Journal of Clinical and Diagnostic Research, ISSN - 0973 - 709X

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Original article / research
Table of Contents - Year : 2012 | Month : August | Volume : 6 | Issue : 6 | Page : 1041 - 1046

The Skin Preparation Knowledge, Attitudes and Practices among the Healthcare Professionals in Compliance with the World Health Organization (WHO) Guidelines 1041-1046

Muhammad Qamar, Syed Wasif Gillani, Syed Azhar Syed Sulaiman

Correspondence
Syed Wasif Gillani
Lecturer/Researcher, School of Pharmaceutical Sciences
University Sains Malaysia (USM), Penang 11800, Malaysia.
Phone: +60174203027,
Facsimile: +60164886908
E-mail: wasifgillani@gmail.com

Objective: To evaluate the knowledge, attitudes and the practices of healthcare professionals towards the skin preparation before giving injections.

Methods: Cross sectional study. A pre-tested, pre-designed, well-structured questionnaire which was written in English was administered to the volunteer doctors, pharmacists and the nurses at Penang General Hospital during 20th March 2011 to 20th April 2011. A total of 136 anonymously completed questionnaires were returned to the investigator. The data was analyzed by using SPSS-16 and the results were expressed as counts and percentages.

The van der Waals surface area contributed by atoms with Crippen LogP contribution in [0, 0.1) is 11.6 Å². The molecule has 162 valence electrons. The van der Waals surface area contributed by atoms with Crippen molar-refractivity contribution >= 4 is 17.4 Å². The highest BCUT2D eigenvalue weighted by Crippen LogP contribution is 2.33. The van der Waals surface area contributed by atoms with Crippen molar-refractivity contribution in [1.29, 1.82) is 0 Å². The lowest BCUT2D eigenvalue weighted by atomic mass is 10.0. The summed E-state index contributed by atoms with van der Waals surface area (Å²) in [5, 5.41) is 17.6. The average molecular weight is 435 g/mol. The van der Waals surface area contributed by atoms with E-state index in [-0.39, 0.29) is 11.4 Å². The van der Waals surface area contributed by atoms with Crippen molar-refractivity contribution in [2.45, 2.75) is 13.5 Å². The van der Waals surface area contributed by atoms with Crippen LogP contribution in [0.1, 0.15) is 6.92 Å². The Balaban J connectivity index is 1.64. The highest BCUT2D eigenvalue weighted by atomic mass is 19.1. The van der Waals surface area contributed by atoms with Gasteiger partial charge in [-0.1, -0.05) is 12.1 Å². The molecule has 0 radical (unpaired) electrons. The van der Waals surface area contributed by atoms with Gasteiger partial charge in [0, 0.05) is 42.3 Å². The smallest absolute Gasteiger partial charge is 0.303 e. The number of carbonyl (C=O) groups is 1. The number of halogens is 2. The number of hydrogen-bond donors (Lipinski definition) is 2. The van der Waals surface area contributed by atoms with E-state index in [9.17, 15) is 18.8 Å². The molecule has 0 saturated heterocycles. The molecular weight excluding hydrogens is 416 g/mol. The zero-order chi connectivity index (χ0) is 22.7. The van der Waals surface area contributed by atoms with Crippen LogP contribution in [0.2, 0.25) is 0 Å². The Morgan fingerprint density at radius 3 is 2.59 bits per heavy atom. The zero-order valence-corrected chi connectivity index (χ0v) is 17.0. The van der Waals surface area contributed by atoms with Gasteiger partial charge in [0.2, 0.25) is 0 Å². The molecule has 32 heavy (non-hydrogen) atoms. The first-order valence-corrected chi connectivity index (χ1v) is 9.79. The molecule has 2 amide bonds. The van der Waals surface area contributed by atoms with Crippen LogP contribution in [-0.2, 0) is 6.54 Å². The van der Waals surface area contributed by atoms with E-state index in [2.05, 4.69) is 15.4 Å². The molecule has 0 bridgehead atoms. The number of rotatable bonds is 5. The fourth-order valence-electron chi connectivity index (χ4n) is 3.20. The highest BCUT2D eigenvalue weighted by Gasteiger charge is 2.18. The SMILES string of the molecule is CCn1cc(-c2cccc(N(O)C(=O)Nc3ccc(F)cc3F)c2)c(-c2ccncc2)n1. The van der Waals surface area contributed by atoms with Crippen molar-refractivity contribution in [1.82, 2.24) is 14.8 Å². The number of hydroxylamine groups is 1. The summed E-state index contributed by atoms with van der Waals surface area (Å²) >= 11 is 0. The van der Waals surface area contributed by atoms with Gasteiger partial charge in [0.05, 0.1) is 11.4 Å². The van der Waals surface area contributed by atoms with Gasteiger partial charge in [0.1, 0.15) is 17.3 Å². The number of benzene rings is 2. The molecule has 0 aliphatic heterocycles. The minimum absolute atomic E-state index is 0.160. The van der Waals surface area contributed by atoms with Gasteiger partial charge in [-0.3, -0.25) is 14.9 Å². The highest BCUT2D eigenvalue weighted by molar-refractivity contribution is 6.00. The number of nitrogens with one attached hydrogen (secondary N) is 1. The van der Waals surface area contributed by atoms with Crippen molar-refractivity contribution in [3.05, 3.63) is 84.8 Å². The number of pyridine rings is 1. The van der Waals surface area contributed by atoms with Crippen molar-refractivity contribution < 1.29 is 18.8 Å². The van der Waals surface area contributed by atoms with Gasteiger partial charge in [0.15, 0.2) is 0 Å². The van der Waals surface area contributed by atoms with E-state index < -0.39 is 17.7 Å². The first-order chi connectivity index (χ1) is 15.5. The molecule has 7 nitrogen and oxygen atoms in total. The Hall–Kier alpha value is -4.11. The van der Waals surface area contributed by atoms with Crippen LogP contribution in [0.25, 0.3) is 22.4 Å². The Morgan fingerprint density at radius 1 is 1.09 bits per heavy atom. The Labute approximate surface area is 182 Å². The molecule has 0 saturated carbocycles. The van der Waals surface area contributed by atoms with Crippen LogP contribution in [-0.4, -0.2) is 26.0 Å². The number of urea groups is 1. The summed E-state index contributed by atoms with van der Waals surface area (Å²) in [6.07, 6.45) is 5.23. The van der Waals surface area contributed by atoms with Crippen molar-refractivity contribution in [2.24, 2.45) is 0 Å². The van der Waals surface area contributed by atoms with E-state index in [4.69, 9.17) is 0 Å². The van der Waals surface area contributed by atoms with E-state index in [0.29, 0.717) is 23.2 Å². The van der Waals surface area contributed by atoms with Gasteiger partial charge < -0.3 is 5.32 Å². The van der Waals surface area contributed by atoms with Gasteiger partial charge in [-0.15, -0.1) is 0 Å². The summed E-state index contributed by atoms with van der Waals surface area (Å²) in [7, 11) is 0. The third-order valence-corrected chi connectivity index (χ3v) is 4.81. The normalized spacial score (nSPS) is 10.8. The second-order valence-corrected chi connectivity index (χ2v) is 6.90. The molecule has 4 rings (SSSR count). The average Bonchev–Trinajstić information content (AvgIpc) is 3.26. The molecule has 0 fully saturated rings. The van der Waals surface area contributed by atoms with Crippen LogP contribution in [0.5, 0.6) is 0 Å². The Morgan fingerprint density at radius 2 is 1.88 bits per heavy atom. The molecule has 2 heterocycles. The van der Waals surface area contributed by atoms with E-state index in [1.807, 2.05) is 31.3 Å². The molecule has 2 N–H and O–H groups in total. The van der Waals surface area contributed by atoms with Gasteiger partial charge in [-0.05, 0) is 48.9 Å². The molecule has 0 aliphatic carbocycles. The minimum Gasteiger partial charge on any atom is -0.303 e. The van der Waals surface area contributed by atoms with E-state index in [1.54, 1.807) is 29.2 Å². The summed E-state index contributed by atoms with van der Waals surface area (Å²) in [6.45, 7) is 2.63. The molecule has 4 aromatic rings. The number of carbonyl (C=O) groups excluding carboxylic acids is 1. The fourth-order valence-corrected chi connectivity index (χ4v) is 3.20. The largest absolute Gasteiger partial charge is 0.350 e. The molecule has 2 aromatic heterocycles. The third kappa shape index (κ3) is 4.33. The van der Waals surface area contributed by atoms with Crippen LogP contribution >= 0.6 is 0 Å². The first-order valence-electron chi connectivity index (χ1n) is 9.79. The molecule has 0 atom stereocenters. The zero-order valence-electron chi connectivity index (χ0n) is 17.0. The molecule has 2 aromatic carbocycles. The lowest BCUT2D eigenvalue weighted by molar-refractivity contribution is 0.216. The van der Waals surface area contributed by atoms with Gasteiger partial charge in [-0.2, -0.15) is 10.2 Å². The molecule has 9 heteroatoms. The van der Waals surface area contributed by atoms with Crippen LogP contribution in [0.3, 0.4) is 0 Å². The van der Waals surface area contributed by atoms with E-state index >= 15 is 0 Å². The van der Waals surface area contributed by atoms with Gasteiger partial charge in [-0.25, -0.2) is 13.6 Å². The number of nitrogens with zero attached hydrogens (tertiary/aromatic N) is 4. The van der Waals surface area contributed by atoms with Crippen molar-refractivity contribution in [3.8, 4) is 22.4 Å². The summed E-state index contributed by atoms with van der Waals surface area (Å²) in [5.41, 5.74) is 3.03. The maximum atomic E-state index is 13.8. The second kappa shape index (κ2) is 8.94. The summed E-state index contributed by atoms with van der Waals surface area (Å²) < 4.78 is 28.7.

Results: Most of the respondents derived their knowledge from healthcare personnel (70.5%, n = 136) and medical books (44.1%, n = 136). Most of the healthcare professionals knew that an alcohol swab would not minimize the pain either during (70%-85%) or after (55%-80%) an injection and that it would not minimize the risk of bleeding (50%-82%) after an injection. Almost all the respondents (93.7%) were of the view that not using a swab was not time saving and economical. However, more than 95% thought that skin preparations would minimize the risk of an infection; therefore, they would not administer an injection without using an alcohol swab.

Conclusion: The knowledge on the use of an alcohol swab before giving intra-dermal, subcutaneous and intra-muscular injections was poor. The healthcare professionals believed that skin preparations would minimize the risk of an infection and that an injection could not be given after cleaning the site with soap and water.